1. Only have an open kitchen if the kitchen is clean and organized and your wait staff actually look like real cooks or chefs. Nothing is more unappetizing than seeing plain clothed people cook in an unorganized kitchen.

2. The hostess should not be serving drinks if she doesn't know what she is doing. A pretty girl in a short black dress doesn't do anything for a lunch crowd if she is fumbling around with full glasses of water. Also, anyone who works in a restaurant shouldn't have hair long enough to dip into the food and drinks when they are carrying them to our table.

3. People need to be able to see their food. From my understanding, the Reserve turns into a club at night. Thats fine but if you are serving a lunch menu, some simple steps will make the experience a lot better. Turn up the lights and change your dark red table cloths to white table cloths. This will lighten up the restaurant and make eating there more appealing.

4. The music needs to be turned down and should be relaxing during the day. Again, a lunch crowd is much different then a clubbing night crowd. Plus, the restaurant is surrounded by businesses that are looking for a good lunch place to talk business. They can't talk over thumping techno music.

5. TVs in the dining room make restaurants look tacky.

6. If there is a hostess table outside, someone should be there. If its too hot for someone to be outside, bring the table in.

The consensus of the lunch party was that we liked the food but the atmosphere was so unappealing that we would never go back to eat there again. I think this restaurant has the potential to be a great lunch and dinner spot if they can get their act together.

The Reserve
1426 L Street Northwest
Washington, DC 20005-3503

Friday, June 18, 2010

DC Food Bloggers Happy Hour - The Passenger

RSVP here.

There is no doubt that craft cocktails are becoming more and more prominent in DC. With places like the Gibson, PX in Alexandria, and the Lounge at Bourbon Steak, DC locals are getting a lot of options to try some inventive stuff. The Passenger on 7th street is doing a great job of holding their own. With the opening of the Columbia Room, they are providing a cocktail experience that you might only get in New York; Omakase style.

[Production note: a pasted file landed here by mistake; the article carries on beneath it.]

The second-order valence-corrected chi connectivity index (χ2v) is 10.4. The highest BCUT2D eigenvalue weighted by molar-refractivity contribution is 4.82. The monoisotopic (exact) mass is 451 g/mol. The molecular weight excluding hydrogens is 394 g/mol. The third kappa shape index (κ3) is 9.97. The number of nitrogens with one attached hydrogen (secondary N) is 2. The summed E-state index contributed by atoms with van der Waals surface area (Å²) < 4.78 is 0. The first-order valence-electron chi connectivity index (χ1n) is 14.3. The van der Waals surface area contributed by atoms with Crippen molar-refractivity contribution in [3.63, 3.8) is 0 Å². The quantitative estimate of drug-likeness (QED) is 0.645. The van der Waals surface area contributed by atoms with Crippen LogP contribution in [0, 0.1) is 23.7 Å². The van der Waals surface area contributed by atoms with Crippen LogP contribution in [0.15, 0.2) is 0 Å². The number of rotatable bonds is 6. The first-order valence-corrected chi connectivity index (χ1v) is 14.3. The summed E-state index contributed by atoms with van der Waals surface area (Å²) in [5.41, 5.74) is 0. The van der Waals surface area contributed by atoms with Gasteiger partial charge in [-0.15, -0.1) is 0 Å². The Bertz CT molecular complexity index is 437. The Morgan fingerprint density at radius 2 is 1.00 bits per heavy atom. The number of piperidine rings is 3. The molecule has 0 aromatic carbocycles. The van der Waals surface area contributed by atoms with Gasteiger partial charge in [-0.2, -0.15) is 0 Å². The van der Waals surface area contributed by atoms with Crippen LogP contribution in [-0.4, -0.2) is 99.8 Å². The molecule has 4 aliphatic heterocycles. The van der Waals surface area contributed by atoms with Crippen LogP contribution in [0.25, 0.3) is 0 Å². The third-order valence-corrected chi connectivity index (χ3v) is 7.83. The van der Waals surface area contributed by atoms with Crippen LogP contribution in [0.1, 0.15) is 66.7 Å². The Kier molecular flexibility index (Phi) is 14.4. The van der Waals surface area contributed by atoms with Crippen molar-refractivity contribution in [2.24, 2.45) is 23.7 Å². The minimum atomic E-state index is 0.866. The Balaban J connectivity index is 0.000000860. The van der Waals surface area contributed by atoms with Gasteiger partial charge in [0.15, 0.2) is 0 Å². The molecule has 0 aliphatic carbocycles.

If you happen to drop by the DC Food Blogger Happy Hour on Wednesday, July 7th, order your drink by telling the bartender what kinds of flavors you like and then tell them what kind of liquor you drink. For instance, I prefer citrus flavors, drink tequila, and tend to like cold refreshing drinks. Just trust the bartender and see what they come up with.

Don't forget to trying something with lavender bitters. *wink*

Friday, May 28, 2010

La Madeleine's Strawberries Romanoff

There is something about eating at La Madeleine that I really enjoy. Their food is not that great. It tends to be rich and over cooked. But there is something that is so charming to me about the cafeteria layout and how you get to pick your food out as you walk towards the cash register. The place also is charming to me because it is exactly the kind of place my mom would take me to as a kid. Going out to eat with my mom was always a treat. It didn't happen often so each time we went felt pretty special. La Madeleine is exactly the kind of place she would choose. The pretty pastries displayed at the end of the lunch line was always a draw for her.

At La Madeleine, they have a dish called Strawberries Romanoff. Its fresh strawberries topped with a cream sauce that has a hint of liquor. Strawberries are so cheap right now. At Harris Teeter, they are on sale for $3 per lb. This is an easy to make dessert that is great for dinner parties or potlucks. Its really pretty and really rich tasting but is inexpensive.

Strawberries with Romanoff Sauce

1 cup strawberries, hulled and rinsed - $3 per lb
1/2 cup sour cream - $1 for one cup
1/4 cup of half and half - $2.69 for 16 oz carton
1 tablespoons brown sugar - $1.49 for 16 oz
2 tablespoons of vanilla sugar or white sugar - Free from previous purchase
2 tablespoon brandy - Free when you date a cocktail blogger (Please note that the bottle used for this recipe is $20 and a great tasting brandy. Its named Chalfonte.)

Rinse berries and trim stems.

Mix sour cream, half&half, brown sugar, vanilla sugar, and brand together and let stand for 2 to 3 minutes. Dilute sauce with half&half if it feels too thick. Place berries into bowl and pour sauce on top. Serve.